NEPAL IN A CAPSULE
Nepal is a small Kingdom in the Himalayas wedged between
two major Asian powers - India and China. The country has become a favorite destination
for mountaineers and mountain trekkers, and justly so - among the ten world's highest
mountains, eight are located within the boundaries of Nepal including Mt. Everest. Nepal
also offers spectacular mountain scenery.
However, virtually all visitors to Nepal see only the small
part of the country that derives considerable economic benefits from tourism. One only
needs to step behind the backdrop of the beautiful mountain scenery into the remote
regions of Nepal that the casual visitors never see, to learn that the majority of Nepal's
population lives in abject poverty. In spite of substantial external development
assistance, Nepal remains one of the ten least developed countries.
Nepal's backwardness can be attributed to many factors.
Prior to the Chinese takeover of Tibet, Nepal was completely isolated from all external
influences by the then rulers of the country. Other factors are the country's topography -
85% of Nepal's territory are mountains, the absence of roads (Nepal has only 1,565
miles/2,900km of poorly paved roads), travel throughout most of the country is possible
only on foot and transportation by manpower, and a very large population (20 million) in a
relatively small country (comparable in size to the state of Florida). The population
density is 365 people per square mile.
Administratively, Nepal is divided into seventy five
districts and each district into approximately ninety Village Development Committees
(VDCs). The dark spot in the centre of the map is Kabhre Palanchok district, NSP's target
region for development assistance. More than 90% of Nepal's population lives in rural
areas and is engaged in agriculture, although only 17% of Nepal's territory is under
cultivation. The majority of rural population are subsistence or below subsistence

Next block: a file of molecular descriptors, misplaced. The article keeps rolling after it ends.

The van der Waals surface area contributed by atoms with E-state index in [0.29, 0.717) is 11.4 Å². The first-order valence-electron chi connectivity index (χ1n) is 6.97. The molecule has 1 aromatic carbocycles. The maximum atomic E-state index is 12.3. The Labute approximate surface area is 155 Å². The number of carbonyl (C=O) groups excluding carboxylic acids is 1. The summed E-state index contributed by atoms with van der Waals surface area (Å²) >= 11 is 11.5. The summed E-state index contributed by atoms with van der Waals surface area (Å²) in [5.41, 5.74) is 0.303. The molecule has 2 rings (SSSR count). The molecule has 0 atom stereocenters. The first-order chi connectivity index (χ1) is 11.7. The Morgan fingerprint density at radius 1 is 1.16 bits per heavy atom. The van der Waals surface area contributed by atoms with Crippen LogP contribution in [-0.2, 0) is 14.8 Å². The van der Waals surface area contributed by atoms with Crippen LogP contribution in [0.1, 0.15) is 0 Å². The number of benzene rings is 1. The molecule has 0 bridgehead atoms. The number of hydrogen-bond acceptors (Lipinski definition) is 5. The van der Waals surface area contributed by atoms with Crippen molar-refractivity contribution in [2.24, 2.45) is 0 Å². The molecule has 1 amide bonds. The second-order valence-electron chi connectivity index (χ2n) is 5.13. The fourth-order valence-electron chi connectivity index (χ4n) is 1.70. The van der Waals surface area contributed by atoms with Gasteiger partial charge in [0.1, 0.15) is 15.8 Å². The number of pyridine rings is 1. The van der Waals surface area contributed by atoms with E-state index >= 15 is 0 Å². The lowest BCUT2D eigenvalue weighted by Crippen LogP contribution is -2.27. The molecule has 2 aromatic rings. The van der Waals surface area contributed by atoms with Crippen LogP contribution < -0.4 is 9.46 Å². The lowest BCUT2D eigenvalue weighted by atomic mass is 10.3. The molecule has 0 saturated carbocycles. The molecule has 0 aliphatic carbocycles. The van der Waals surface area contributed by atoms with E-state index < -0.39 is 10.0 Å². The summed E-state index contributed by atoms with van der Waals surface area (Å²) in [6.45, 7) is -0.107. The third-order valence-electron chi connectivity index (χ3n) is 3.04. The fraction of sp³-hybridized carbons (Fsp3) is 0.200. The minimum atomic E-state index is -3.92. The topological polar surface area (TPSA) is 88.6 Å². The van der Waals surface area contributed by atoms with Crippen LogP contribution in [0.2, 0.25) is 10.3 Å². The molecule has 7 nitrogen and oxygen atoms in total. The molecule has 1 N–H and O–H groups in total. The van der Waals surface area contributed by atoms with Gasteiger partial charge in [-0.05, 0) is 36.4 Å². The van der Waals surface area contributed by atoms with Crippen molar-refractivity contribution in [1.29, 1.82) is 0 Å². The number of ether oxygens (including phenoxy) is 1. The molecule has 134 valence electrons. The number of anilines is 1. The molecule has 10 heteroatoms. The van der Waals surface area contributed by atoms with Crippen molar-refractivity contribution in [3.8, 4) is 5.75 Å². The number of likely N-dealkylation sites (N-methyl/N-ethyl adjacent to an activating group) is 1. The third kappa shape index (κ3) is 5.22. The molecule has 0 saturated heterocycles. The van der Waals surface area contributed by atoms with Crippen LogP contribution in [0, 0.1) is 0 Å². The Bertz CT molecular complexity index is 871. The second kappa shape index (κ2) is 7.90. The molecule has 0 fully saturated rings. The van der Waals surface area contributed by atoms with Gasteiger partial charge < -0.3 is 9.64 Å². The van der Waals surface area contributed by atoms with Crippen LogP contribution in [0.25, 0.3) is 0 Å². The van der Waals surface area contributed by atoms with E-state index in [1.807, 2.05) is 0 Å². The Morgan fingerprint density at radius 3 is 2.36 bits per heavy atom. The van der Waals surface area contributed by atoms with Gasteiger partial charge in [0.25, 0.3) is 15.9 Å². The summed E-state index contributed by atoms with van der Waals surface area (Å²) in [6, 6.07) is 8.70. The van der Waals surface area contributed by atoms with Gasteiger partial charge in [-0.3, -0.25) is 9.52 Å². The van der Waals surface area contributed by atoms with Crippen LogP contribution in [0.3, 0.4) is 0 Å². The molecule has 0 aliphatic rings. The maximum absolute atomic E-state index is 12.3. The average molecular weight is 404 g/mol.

farmers. About one half of the population lives below the poverty level, which in Nepalese
terms is defined as an expenditure for a minimum daily calorie requirement.
Any official statistics on the status of progress in Nepal
must be taken with caution. In 1970, the life expectancy was only 29 years, in 1993 it was
quoted as 51. The main contributing factor to the high mortality rate is the lack of
emergency medical facilities particularly in rural regions of the country. The lack of
medical facilities must also be blamed for the very high infant mortality - 112 per 1,000
Although the official literacy ratio is being quoted as
26%, any observer visiting remote regions of Nepal will find that the majority of adult
and teenage population is illiterate. This can again be attributed to the lack of schools
in rural areas and the distances involved to reach those that existed. Twenty years ago,
primary level education was only up to grade 3, but has since been upgraded to grade 5.
However, the quality of education in remote regions is quite poor. It is doubtful that any
child in a remote rural region of Nepal now passing grade five will be able to read a book
or newspaper or be able to write a letter.
What impresses the majority of visitors to Nepal most are
the Nepalese people. It would be impossible to meet friendlier and more charming people in
any other country. Nepal is a country where a visitor can feel completely safe. This also
reflected in the virtual absence of crime. The crime rate in Nepal is less than one
percent per 100,000 population, which is probably the lowest anywhere in the world.
Following the overthrow of the Rana regime in 1951,
parliamentary democracy was established in Nepal, but ten years later, the present King's
father abolished the parliamentary democracy, established a partyless Panchayat system of
government and became an absolute monarch. Throughout the subsequent twenty nine years,
the political forces within the country continued to be active. The resistance to absolute
monarchy culminated in 1990 with the movement for the restoration of democracy. In April
of that year, the King relented and allowed the restoration of a democratic system of
government under constitutional monarchy.
Although since the restoration of democracy the political climate in Nepal has been anything but calm, some credit must be given to the governments that were in power since 1990 for their efforts to improve the quality of life within the rural regions of the country. We have observed more positive actions taken during the nine years since the restoration of democracy to benefit the rural population than at any time during the preceding fifteen years of our presence in Nepal. Many more new schools were established in rural areas, and progress is also being made in the health sector with the government's objective to establish one sub-health post in all VDCs throughout the country. However, in spite of all the government's efforts, due to Nepal's still primitive economic status taken as a whole, the country shall continue to be dependent on external development assistance.
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